Evan Risch, Yale University
What did Erich Mendelsohn, Austen St. Barbe Harrison, and a mysterious man named Spyro Houris have in common? Not much. They came from disparate backgrounds, designed in very distinct architectural styles, and did not share ethnicities or faiths. However, they were all architects forced to deal with the same challenge: the harsh climate – both in weather and politics- of British-Mandate Palestine. In her new book, Till We Have Built Jerusalem: Architects of a New City, Adina Hoffman studies the lives of three early twentieth-century architects working in Jerusalem.
The first and most famous architect is Erich Mendelsohn. Born in Prussia well before the turn of the twentieth century, Mendelsohn entered his architectural prime just as the modernist movement began to develop. Hoffman emphasizes that Mendelsohn was a visionary from the outset, and his sketches demonstrate whimsical structures that at the time could exist only in dreams:
“He had always experienced what he called ‘visions.’… If he was a kind of Prussian Martian, these visions that gripped him were like radio transmissions from that far-off planet. They seized him at odd moments and seemed to take control, to possess him.”[i]
Mendelsohn’s dreamlike way of thinking about architecture drew him toward both the Bauhaus and Expressionist styles. After periods of inspiration from both camps, Mendelsohn solidified his architectural ideas in a form he named “dynamic functionalism,” in which he attempted to synthesize the lively dynamism of Expressionist architecture and the scientific rigidity of the Bauhaus. Mendelsohn’s innovative style secured him a position of popularity in the high echelons of German artistic and intellectual culture, until Hitler rose to power. In 1933, after having dreamed up and realized so many amazing and popular designs, Mendelsohn fled Germany by night train with his wife, daughter, and stamp collection.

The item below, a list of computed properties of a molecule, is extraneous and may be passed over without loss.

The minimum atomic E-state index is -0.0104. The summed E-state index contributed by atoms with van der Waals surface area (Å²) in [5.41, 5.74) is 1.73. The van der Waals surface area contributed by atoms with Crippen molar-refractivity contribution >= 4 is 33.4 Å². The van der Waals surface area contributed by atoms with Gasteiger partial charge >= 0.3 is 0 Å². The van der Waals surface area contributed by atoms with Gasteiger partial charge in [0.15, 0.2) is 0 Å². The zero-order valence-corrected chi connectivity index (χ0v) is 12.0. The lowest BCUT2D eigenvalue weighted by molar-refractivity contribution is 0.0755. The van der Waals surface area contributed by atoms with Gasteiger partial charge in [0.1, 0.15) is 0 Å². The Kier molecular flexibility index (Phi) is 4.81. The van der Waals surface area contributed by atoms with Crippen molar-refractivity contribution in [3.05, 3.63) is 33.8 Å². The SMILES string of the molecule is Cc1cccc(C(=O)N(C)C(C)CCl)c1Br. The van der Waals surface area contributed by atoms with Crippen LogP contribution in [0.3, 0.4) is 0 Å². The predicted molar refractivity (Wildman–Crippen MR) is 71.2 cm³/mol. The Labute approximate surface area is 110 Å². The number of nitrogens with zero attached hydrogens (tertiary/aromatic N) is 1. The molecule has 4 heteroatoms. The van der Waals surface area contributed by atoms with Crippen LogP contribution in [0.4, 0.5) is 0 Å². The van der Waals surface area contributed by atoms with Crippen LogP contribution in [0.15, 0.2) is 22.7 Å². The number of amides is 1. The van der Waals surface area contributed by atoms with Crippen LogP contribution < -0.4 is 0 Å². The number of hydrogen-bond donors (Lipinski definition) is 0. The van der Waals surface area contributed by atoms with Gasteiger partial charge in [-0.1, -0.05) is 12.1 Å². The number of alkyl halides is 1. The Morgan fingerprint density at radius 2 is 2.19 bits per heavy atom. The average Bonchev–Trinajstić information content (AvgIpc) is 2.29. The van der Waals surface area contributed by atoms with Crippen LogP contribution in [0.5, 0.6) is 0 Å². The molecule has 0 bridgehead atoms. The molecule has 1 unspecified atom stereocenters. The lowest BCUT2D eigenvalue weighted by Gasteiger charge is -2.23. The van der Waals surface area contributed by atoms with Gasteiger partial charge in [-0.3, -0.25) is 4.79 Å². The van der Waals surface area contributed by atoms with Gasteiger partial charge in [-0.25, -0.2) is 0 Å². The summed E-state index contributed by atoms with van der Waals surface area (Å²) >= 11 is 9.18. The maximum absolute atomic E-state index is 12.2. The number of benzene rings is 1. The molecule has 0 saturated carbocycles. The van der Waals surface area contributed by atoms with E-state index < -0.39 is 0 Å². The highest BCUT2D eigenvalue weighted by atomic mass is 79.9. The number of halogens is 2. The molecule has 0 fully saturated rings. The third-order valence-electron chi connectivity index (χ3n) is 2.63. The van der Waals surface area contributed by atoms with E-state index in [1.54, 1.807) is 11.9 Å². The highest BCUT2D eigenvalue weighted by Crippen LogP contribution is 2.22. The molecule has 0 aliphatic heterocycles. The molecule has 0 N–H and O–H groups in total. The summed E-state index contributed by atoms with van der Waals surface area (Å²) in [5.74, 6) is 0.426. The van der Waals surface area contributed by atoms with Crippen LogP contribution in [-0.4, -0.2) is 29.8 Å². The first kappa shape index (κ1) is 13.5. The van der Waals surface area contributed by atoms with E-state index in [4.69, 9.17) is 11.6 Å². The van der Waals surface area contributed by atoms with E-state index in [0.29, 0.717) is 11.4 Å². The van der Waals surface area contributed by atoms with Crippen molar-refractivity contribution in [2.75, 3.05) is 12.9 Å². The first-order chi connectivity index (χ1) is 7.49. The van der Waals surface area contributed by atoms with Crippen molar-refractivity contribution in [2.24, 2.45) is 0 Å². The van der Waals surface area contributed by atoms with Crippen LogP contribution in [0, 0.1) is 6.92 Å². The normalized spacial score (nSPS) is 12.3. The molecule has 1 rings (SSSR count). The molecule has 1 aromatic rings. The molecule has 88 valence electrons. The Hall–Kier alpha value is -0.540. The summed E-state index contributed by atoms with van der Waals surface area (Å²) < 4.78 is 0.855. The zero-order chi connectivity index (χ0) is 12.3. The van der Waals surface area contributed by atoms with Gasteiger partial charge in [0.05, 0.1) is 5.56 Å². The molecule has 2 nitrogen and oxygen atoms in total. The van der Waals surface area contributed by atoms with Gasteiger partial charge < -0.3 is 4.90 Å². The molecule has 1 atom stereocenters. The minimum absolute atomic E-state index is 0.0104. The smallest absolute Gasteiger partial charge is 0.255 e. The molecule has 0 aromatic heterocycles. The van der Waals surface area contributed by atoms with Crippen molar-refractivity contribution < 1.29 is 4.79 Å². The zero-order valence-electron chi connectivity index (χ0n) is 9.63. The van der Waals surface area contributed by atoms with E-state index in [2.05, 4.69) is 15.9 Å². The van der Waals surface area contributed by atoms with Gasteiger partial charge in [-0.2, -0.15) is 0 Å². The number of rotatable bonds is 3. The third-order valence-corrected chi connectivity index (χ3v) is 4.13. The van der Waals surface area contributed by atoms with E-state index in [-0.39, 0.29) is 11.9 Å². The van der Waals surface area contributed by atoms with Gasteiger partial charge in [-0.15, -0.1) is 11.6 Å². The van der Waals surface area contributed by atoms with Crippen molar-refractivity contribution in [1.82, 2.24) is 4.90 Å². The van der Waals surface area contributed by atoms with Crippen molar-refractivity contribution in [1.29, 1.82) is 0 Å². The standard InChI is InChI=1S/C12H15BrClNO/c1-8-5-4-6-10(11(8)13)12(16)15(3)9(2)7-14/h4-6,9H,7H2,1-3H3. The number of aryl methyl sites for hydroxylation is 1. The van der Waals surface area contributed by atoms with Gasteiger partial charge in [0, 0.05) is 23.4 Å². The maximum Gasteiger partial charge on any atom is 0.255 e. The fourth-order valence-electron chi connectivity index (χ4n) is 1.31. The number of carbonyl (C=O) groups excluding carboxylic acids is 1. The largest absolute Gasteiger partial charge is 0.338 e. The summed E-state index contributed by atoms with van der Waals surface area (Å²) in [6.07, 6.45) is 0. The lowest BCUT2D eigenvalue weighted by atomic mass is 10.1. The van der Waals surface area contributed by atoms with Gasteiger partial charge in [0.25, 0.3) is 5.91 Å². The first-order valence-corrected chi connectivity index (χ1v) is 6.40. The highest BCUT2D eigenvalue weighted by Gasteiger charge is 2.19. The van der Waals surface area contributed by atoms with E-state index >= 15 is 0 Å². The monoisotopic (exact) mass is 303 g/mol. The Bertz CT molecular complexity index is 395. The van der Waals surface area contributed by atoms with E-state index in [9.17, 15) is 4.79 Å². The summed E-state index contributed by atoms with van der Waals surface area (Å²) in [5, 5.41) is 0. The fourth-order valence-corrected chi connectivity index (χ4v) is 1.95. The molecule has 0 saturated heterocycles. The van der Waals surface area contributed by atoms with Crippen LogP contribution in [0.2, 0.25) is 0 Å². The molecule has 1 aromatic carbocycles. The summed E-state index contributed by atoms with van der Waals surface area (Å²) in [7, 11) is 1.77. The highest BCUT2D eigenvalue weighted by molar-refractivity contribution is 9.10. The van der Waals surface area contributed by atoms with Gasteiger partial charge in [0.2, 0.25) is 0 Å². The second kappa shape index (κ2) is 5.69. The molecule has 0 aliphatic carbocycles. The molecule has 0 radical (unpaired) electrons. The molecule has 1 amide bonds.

After a few years wandering around Western Europe, Mendelsohn eventually decided to settle in Palestine. He had visited a few times before, but having had a successful practice in Berlin, he had no reason to emigrate. When a few of his important German clients–who had fled Germany as well–moved to Palestine and requested that he design villas and other edifices such as those he designed for them in Germany, Mendelsohn felt that the time was right to settle in Palestine, in the city that Hoffman refers to as “Old-new Jerusalem.”
Until an influx of Jewish immigrants in the mid-nineteenth-century, Jerusalem had been a crowded, disease-ridden city realizing the desolation and suffering foretold by the Prophets. The city was still enclosed within its ancient fortifications and surrounded by empty hillsides. In 1867, the Ottomans built a road from Jerusalem to Jaffa–the “Jaffa Road”–that opened up trade and commerce to Jerusalem. The city soon expanded beyond its walls, and by the time of the establishment of the British Mandate, it had grown from a clustered city of eight thousand to a metropolis of over fifty thousand.